[ View the story "State of Black Nationalism" on Storify] State of Black Nationalism
AJAMStream· Thu, Nov 07 2013 17:49:27
Red for the blood, black for the people and green for the land of Africa. That is what the stripes of the Black Nationalist Flag represent. Black nationalism is the belief in and advocacy of economic self-sufficiency, racial pride, and African-centered social and political empowerment.
The movement's origins can be traced back to abolitionists who advocated for black repatriation to Africa and the development of separate, all-black societies dedicated to social, political and economic independence from the mainstream.
The black nationalist movement reached the height of global prominence in the 1960s due largely to the Nation of Islam and its rising star, national spokesman Malcolm X. He initially popularized the Nation's philosophy of a "by any means necessary" approach to combating oppression and inequality, but overtime advocated for inclusive dialogue and racial harmony. He is credited with an increase of black consciousness and pride in the United States and around the world.
Following the assassination of Malcolm X in 1965 and an FBI operation that sought to infiltrate and disrupt black nationalist organizations like the Black Panthers, the movement saw a decline until the 1980's.
Black revolutionary activism extended its roots to hip-hop, reaching its peak when director Spike Lee chronicled the life of Malcolm X in the 1992 release of the same name. Images of Malcolm X and other "black power" symbolism became popular in urban fashion, music and entertainment.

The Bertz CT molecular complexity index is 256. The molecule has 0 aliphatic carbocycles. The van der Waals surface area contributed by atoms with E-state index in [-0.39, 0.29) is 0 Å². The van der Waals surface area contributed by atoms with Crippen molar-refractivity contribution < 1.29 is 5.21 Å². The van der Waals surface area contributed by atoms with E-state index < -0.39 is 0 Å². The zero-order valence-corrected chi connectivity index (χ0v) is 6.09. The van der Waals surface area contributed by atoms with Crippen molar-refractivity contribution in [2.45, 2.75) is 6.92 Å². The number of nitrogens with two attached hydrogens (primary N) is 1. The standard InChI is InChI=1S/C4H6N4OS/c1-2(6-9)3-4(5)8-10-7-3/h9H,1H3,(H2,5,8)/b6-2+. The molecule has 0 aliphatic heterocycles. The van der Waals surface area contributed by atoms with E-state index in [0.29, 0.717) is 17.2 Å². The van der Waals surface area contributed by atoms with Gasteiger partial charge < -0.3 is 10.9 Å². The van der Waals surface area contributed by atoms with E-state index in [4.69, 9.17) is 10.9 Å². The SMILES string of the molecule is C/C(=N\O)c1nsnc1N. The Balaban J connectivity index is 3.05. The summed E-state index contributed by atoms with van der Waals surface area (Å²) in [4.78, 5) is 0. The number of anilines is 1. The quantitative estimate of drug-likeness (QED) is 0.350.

The Stream asked its online community if the black nationalist movement is as effective today as it was in the past. And if Malcolm X were alive today, what would be his thoughts on current societal issues?
Black consciousness is slowly dying with my generation. The young kids today are detached from the era of great black leaders. On the other hand, that's what we as a people strived for, equality! Don't get me wrong, I know there's still racism and inequalities, but it's nice to see my 3 sons dating other races and not have to worry about race. Look, our president is Black! That's saying something! But I do miss having black leaders such as Brother Malcolm still fighting for our people. My point is, we've come a long way, but we have not reached that mountain too yet.Brian Philpott
@AJAMStream Malcolm would say that we do far too much "complaining" but do nothing about it. We complain about crime but do nothingAmin Nathari
21 years ago this month (November), I went to the movies to see the movie Malcolm X....and he would still say that " We've been had and hoodwinked"Jeffrey Mckinney Muezzin
Others felt that the younger generation would make Malcolm X proud, but the problems plaguing the black community today are different, requiring different solutions.
@AJAMStream just about racist assumptions about "gangster rappers." There's a generational split on what the racial fear even is.Dyna Moxie
Critics of black nationalism and its progression point to the lack of representation of young people and women. In August, users took to Twitter to voice their frustrations with the movement ignoring issues unique to them and silencing their voice. The hashtag
sought to create a dialogue on how to make the current movement more inclusive.
#BlackPowerisForBlackMen bc when BM say "I'm oppressed" it means "I'm oppressed" …When BW say the same, it means "I am single & bitter."¯\(ツ)/¯
Again #blackpowerisforblackmen bc we don't joke about lynching but the sexual terrorism black women faced historically is used for laughsKimberly N. Foster
#BlackPowerIsForBlackMen When we can name Emmett Till but can’t name Addie Mae Collins, Denise McNair, Carole Robertson and Cynthia WesleyRobin D. G. Kelley
#blackpowerisforblackmen when speaking out about your experience as a black woman is somehow attacking black men.Demetria Lucas